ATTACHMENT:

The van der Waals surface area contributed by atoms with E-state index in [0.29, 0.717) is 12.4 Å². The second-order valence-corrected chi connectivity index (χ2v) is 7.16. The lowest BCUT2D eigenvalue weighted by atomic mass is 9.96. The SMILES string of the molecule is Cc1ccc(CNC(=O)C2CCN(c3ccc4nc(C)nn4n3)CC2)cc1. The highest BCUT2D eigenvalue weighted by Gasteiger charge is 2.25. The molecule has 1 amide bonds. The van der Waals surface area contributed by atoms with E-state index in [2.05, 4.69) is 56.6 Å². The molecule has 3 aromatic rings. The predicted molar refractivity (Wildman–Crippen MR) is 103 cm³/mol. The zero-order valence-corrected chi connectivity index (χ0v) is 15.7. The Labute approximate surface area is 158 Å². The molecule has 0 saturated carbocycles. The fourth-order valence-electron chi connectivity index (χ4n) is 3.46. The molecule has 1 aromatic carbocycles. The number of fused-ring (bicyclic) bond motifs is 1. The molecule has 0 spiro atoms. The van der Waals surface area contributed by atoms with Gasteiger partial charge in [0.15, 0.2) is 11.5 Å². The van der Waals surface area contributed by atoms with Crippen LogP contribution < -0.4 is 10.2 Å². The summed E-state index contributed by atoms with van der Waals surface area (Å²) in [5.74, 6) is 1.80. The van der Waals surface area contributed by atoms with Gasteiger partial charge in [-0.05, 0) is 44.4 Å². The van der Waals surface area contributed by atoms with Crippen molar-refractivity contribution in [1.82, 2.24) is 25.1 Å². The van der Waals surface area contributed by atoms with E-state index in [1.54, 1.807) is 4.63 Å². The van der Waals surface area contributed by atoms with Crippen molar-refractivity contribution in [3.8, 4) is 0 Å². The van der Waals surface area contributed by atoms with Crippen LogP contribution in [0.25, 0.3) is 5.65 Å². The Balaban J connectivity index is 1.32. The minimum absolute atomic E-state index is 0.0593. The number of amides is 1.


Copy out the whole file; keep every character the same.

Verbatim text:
The van der Waals surface area contributed by atoms with E-state index in [0.29, 0.717) is 12.4 Å². The second-order valence-corrected chi connectivity index (χ2v) is 7.16. The lowest BCUT2D eigenvalue weighted by atomic mass is 9.96. The SMILES string of the molecule is Cc1ccc(CNC(=O)C2CCN(c3ccc4nc(C)nn4n3)CC2)cc1. The highest BCUT2D eigenvalue weighted by Gasteiger charge is 2.25. The molecule has 1 amide bonds. The van der Waals surface area contributed by atoms with E-state index in [2.05, 4.69) is 56.6 Å². The molecule has 3 aromatic rings. The predicted molar refractivity (Wildman–Crippen MR) is 103 cm³/mol. The zero-order valence-corrected chi connectivity index (χ0v) is 15.7. The Labute approximate surface area is 158 Å². The molecule has 0 saturated carbocycles. The fourth-order valence-electron chi connectivity index (χ4n) is 3.46. The molecule has 1 aromatic carbocycles. The number of fused-ring (bicyclic) bond motifs is 1. The molecule has 0 spiro atoms. The van der Waals surface area contributed by atoms with Gasteiger partial charge in [0.15, 0.2) is 11.5 Å². The van der Waals surface area contributed by atoms with Crippen LogP contribution < -0.4 is 10.2 Å². The summed E-state index contributed by atoms with van der Waals surface area (Å²) in [5.74, 6) is 1.80. The van der Waals surface area contributed by atoms with Gasteiger partial charge in [-0.05, 0) is 44.4 Å². The van der Waals surface area contributed by atoms with Crippen molar-refractivity contribution in [1.82, 2.24) is 25.1 Å². The van der Waals surface area contributed by atoms with E-state index in [1.54, 1.807) is 4.63 Å². The van der Waals surface area contributed by atoms with Crippen molar-refractivity contribution in [3.8, 4) is 0 Å². The van der Waals surface area contributed by atoms with Crippen LogP contribution in [0.25, 0.3) is 5.65 Å². The Balaban J connectivity index is 1.32. The minimum absolute atomic E-state index is 0.0593. The number of amides is 1.